Progressing Towards Powering Devices with Ocean Energy

Fair enough to think of the World Wide Web as the most vast expanse you can think of, but when we are talking about the literal natural world there are no more vast expanses than the world’s oceans. Let’s look no further than the Pacific Ocean, with a size that exceeds that of all the continents on earth put together and is 46% of the water surface on earth. But the Indian Ocean needs a nod here too, as it has the greatest stretch of open water with absolutely nothing stand on between points. 19,000km between the Colombian Coast and the Malay Peninsula.

Enough about ocean bodies of water for now, the Web is a vast expanse in its own right but the number of devices in the world that rely on utilizing it is a fairly mammoth number in its own right. And perhaps the two are coming together now with news that researchers are well on their way to finding a way to harness the energy in the oceans to power devices needed out there.

It’s been said that there’s no stopping the tides, and when you think about the way the tides move based on lunar cycles and the all-powerful nature of all of that it’s really no surprise that this is considered as a potential supremo power source.

We’re like any other reputable Canadian web hosting provider here at 4GoodHosting in that we’re the furthest thing from scientists, but the prospect of anything that can provide solutions to the world’s growing power needs is something that we’ll take interest in right away. So this is something that is definitely interesting, and as such its our blog entry topic for this week.

Utilizing TENGs

In a world of global warming and resultant wilder weather there is even more of a need to stay on top of tsunamis, hurricanes, and maritime weather in general. There are sensors and other devices on platforms in the ocean to help keep coastal communities safe but they need a consistent and stable power supply like any other type of device.

It is required for those ocean sensors to collect critical wave and weather data, and if that’s not guaranteed then there are safety concerns for coastal communities that rely on accurate maritime weather information. As you’d guess, replacing batteries at sea is also expensive and so what if this could all be avoided by powering devices indefinitely from the energy in ocean waves?

There are overweight researchers working to make this a reality with the development of TENGS – triboelectric nanogenerators that are small powerhouses that convert wave energy into electricity to power devices at sea. Developed to a larger scale these TENGS may be able to power ocean observation and communications systems with acoustic and satellite telemetry.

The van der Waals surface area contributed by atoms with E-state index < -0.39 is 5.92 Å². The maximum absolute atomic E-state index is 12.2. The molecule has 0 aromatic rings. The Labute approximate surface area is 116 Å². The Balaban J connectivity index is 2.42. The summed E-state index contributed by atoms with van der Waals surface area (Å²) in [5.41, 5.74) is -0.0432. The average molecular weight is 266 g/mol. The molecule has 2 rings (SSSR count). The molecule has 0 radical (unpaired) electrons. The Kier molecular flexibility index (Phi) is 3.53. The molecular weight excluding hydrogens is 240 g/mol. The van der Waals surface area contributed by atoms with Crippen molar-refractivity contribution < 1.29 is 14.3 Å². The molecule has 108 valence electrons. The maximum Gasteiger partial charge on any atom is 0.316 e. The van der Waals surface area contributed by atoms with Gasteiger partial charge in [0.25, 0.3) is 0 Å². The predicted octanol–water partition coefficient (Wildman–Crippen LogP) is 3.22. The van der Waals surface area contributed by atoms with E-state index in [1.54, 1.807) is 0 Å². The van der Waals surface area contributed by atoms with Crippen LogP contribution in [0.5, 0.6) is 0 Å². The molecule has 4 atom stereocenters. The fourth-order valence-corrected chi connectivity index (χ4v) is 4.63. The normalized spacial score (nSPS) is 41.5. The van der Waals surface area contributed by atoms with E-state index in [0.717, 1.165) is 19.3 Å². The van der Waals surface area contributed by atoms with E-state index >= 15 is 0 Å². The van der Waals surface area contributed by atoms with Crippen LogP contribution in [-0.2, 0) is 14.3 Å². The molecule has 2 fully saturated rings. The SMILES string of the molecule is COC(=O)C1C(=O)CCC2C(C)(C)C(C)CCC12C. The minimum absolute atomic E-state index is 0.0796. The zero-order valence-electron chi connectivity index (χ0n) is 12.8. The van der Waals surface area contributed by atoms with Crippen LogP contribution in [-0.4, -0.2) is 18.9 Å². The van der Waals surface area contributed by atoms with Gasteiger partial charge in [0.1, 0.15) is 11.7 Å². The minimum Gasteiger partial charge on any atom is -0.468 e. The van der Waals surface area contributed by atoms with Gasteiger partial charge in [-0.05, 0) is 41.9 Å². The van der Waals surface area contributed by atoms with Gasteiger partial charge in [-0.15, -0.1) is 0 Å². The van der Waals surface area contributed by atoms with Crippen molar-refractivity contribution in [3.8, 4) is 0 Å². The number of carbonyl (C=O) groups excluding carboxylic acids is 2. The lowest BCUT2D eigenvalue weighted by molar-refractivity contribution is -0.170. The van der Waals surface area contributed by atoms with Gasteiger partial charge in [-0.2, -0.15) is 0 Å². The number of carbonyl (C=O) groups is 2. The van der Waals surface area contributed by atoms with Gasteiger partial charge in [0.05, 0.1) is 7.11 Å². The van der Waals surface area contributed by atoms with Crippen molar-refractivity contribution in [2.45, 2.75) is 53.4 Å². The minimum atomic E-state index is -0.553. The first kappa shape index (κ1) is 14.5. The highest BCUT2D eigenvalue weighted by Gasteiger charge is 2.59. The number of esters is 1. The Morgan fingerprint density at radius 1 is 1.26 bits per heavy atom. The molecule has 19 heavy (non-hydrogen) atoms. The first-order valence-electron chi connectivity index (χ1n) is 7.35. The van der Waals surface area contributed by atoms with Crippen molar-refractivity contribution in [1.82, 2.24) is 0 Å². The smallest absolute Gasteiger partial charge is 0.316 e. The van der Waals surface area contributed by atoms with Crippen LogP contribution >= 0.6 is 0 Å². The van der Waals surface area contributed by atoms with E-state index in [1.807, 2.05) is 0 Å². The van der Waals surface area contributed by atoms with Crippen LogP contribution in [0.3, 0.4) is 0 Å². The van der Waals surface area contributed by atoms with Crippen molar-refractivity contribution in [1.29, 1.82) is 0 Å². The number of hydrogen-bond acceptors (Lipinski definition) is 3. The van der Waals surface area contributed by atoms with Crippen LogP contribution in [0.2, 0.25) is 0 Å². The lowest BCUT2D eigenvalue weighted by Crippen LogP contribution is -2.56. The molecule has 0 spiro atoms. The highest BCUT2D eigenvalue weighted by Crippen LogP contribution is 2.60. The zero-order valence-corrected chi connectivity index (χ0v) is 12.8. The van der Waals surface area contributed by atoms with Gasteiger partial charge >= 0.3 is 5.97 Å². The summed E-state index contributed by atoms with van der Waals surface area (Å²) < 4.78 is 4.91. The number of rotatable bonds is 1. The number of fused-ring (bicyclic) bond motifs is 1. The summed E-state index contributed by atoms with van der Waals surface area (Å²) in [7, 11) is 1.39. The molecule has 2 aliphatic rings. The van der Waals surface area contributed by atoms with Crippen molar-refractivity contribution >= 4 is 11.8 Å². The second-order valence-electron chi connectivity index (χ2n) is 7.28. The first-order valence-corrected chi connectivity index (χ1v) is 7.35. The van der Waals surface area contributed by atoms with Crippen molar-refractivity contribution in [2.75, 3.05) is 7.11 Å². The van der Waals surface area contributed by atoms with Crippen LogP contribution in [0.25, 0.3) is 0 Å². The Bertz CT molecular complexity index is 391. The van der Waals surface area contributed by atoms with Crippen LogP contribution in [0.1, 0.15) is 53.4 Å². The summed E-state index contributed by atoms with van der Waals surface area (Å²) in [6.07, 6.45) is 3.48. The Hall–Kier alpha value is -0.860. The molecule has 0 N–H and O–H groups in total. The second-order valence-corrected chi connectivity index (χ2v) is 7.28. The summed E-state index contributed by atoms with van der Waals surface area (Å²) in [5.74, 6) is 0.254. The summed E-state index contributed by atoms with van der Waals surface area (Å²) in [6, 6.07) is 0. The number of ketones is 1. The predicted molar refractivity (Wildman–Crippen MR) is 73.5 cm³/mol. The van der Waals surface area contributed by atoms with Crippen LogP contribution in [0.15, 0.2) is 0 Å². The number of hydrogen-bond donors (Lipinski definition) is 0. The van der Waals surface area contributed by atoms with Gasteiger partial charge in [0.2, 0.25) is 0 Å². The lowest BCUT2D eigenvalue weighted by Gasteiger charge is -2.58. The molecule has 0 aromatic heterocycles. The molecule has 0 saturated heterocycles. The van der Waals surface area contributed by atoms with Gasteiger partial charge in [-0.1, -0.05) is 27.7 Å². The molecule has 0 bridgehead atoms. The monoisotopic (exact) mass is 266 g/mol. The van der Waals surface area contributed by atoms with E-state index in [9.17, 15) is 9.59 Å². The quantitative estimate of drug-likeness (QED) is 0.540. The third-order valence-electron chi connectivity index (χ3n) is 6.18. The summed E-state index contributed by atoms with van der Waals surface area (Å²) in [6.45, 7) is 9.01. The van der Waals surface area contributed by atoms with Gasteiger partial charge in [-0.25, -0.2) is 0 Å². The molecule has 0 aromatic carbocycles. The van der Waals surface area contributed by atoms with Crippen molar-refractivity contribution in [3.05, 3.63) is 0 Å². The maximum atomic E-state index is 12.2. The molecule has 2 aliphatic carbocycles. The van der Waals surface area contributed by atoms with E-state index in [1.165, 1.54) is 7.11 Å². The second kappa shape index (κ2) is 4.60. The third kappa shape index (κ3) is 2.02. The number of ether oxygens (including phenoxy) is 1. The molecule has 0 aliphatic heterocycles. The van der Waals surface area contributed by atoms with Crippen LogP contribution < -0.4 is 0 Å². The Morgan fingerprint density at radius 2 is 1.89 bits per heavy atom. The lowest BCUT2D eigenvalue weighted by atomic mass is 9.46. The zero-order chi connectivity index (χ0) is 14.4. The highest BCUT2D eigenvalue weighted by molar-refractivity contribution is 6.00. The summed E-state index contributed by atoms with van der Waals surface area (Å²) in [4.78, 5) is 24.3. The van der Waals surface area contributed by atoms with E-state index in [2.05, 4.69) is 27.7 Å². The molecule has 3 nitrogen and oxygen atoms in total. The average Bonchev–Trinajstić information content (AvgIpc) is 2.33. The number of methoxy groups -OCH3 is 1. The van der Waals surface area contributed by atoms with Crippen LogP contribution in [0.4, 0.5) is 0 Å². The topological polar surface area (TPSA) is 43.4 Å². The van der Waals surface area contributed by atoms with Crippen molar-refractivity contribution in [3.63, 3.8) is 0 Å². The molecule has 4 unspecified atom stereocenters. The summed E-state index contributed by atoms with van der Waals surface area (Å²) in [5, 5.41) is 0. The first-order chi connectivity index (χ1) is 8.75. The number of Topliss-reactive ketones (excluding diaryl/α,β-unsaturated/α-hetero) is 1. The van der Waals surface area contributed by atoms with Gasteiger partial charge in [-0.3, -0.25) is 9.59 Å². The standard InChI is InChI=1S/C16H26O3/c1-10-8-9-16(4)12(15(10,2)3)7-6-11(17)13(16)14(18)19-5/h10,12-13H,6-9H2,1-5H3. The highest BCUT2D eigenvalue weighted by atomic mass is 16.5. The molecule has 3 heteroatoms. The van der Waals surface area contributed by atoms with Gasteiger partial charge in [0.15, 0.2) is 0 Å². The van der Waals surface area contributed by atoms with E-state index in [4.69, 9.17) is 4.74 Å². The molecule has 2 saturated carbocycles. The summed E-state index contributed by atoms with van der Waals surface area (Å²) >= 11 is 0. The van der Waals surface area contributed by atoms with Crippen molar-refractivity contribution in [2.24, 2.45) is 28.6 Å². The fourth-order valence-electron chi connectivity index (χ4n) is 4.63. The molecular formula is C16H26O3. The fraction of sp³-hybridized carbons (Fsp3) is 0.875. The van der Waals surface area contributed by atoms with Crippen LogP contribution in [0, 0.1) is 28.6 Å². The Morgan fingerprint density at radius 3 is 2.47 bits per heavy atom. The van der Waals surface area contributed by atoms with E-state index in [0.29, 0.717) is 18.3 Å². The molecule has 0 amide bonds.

The good news to that end are they are low cost, lightweight, and can efficiently convert slow, uniform or random waves into power. This makes them especially well-suited to powering devices in the open ocean where monitoring and access are going to be a challenged and likely coming with a lot of cost too.

Converter Magnets

TENGS work by means of carefully placed magnets converting energy more efficiently than other cylindrical versions of the same technology so that they are better for transform slow, uniform waves into electricity. More on how they work is related to triboelectric effect and for most of us the best way to conceptualize this is to think of all of the times we’ve received a static electric shock from clothing that’s fresh out of the dryer

A cylindrical TENG is made up of two nested cylinders with the inner cylinder rotating freely. Between the two cylinders are strips of artificial fur, aluminum electrodes, and a material similar to Teflon called fluorinated ethylene propylene (FEP). With the device rolling along the surface of an ocean wave, the artificial fur and aluminum electrodes on one cylinder rub against the FEP material on the other cylinder. The static electricity that results can be converted into power.

More movement, more energy and researchers have been positioning magnets to stop the inner cylinder in the device from rotating until it reached the crest of a wave, allowing it to build up ever increasing amounts of potential energy. Nearing the crest of the wave, the magnets released and the internal cylinder started rolling down the wave very quickly. The faster movement produced electricity more efficiently, generating more energy from a slower wave.

The FMC-TENG is lightweight and can be used in both free-floating devices and moored platforms. Eventually it may be able to power integrated buoys with sensor arrays to track open ocean water, wind, and climate data entirely using renewable ocean energy.

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